The operation described above with respect to a logoff function and a User Access Control database occurs for each triggering event and event type available on the system and selected by the operator. As described above, the outcome of the triggering process is inputted into the print job processor 202 (FIG. 5B) for subsequent processing.
FIG. 12 shows a flowchart of an alternate implementation of this invention. Analogous to step S1 in the preferred embodiment, the operator selects the triggering event and the action to be taken S14. After the operator programming is complete, and analogous to step S4 in the preferred embodiment, the inactive print job is then placed, for example, in a system job directory located in the memory 56 which holds all inactive print jobs or alternatively in a remote networked file server if the system supports networked operation S15. The electronic printing system then continually monitors system activity to detect the occurrence of an operator selected triggering event S16.
The system continually monitors the potential triggering events during the monitoring phase S16 and the decisional phase D6. If during the decisional phase D6, a triggering event is detected, another decisional step must be entered to determine whether the services required for the deferred action are ready to implement the required action D7. For example, if an inactive job requires some action, the system must determine whether resources are available to carry out the operation required by the selected deferred action when the triggering event occurs. If the resources required to carry out the desired action are available, the system carries out the specified action S18. If, however, resources are not currently available to carry out the desired action, the system may wait for a predetermined period of time and then initiate a retry sequence S17 where the system again checks for the availability of processing resources D7. The system may also identify a failure or fault and require further operator action.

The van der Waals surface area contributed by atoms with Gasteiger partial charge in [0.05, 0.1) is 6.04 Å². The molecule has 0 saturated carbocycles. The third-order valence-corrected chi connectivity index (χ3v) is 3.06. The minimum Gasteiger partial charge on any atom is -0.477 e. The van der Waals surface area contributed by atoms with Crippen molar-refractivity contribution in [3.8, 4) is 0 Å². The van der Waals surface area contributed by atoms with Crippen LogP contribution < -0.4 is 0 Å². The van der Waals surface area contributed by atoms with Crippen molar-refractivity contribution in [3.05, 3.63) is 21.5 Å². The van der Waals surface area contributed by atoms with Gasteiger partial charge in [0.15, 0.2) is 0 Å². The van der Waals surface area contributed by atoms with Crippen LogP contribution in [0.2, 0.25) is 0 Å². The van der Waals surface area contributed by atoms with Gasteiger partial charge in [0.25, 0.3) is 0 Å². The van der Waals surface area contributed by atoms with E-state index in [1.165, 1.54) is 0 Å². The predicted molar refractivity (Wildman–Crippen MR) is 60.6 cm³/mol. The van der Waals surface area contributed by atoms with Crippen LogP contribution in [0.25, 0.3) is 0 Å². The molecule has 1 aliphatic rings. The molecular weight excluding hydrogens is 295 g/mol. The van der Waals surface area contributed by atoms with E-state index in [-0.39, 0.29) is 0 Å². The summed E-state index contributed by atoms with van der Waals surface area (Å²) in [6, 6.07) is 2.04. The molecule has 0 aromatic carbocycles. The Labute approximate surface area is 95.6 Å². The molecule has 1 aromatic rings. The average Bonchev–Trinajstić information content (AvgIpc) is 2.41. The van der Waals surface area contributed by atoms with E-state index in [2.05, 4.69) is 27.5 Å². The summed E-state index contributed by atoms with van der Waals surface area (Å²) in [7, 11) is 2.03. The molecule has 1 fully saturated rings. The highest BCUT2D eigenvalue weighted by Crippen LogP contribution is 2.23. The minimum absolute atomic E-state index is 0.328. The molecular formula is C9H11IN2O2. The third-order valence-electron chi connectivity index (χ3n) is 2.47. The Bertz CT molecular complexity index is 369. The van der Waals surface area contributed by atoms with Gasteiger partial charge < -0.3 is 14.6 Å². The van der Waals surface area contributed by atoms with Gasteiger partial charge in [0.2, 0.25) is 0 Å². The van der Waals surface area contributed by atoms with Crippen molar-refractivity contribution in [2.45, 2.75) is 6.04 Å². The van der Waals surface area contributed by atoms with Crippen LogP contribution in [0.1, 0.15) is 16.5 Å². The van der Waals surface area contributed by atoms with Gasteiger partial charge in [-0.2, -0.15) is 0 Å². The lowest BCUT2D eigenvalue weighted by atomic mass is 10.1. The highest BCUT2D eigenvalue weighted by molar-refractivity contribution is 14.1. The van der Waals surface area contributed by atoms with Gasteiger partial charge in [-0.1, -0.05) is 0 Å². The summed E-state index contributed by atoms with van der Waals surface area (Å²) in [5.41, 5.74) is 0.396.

If, during the monitoring and decisional phases S16, D6, no triggering event is detected, the system will continue to monitor the status of the triggering events S16, D6 until a triggering event is detected.
Although the preferred embodiment described is a device controlled by one or more digital computers, the invention could be applied using any means of logic control, including but not limited to, the following: electronic, mechanical, or fluidics control systems using digital or analog processing.
While this invention has been described in conjunction with specific embodiments thereof, it is evident that many alternatives, modifications and variations will be apparent to those skilled in the art. Accordingly, the preferred embodiments of the invention as set forth herein, are intended to be illustrative, not limiting. Various changes may be made without departing from the spirit and scope of the invention as defined in the following claims.
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|U.S. Classification||358/1.15, 358/1.16, 358/1.13|
|International Classification||G06F3/12, G03G15/00, G03G21/00, G06F9/06|
|Cooperative Classification||G06F3/1296, G03G15/50|
|European Classification||G03G15/50, G06F3/12J|
|May 3, 1996||AS||Assignment|
Owner name: XEROX CORPORATION, CONNECTICUT
Free format text: ASSIGNMENT OF ASSIGNORS INTEREST;ASSIGNORS:FARRELL, MICHAEL E.;HUBE, RANDALL R.;GAURONSKI, JOHN F.;REEL/FRAME:008121/0016;SIGNING DATES FROM 19960329 TO 19960331
|May 26, 1998||CC||Certificate of correction|
|Jun 11, 2001||FPAY||Fee payment|
Year of fee payment: 4
|Jun 28, 2002||AS||Assignment|
Owner name: BANK ONE, NA, AS ADMINISTRATIVE AGENT, ILLINOIS
Free format text: SECURITY INTEREST;ASSIGNOR:XEROX CORPORATION;REEL/FRAME:013153/0001
Effective date: 20020621
|Oct 31, 2003||AS||Assignment|
Owner name: JPMORGAN CHASE BANK, AS COLLATERAL AGENT, TEXAS
Free format text: SECURITY AGREEMENT;ASSIGNOR:XEROX CORPORATION;REEL/FRAME:015134/0476
Effective date: 20030625
Owner name: JPMORGAN CHASE BANK, AS COLLATERAL AGENT,TEXAS
Free format text: SECURITY AGREEMENT;ASSIGNOR:XEROX CORPORATION;REEL/FRAME:015134/0476
Effective date: 20030625
|Jun 10, 2005||FPAY||Fee payment|
Year of fee payment: 8
|Jun 17, 2009||FPAY||Fee payment|
Year of fee payment: 12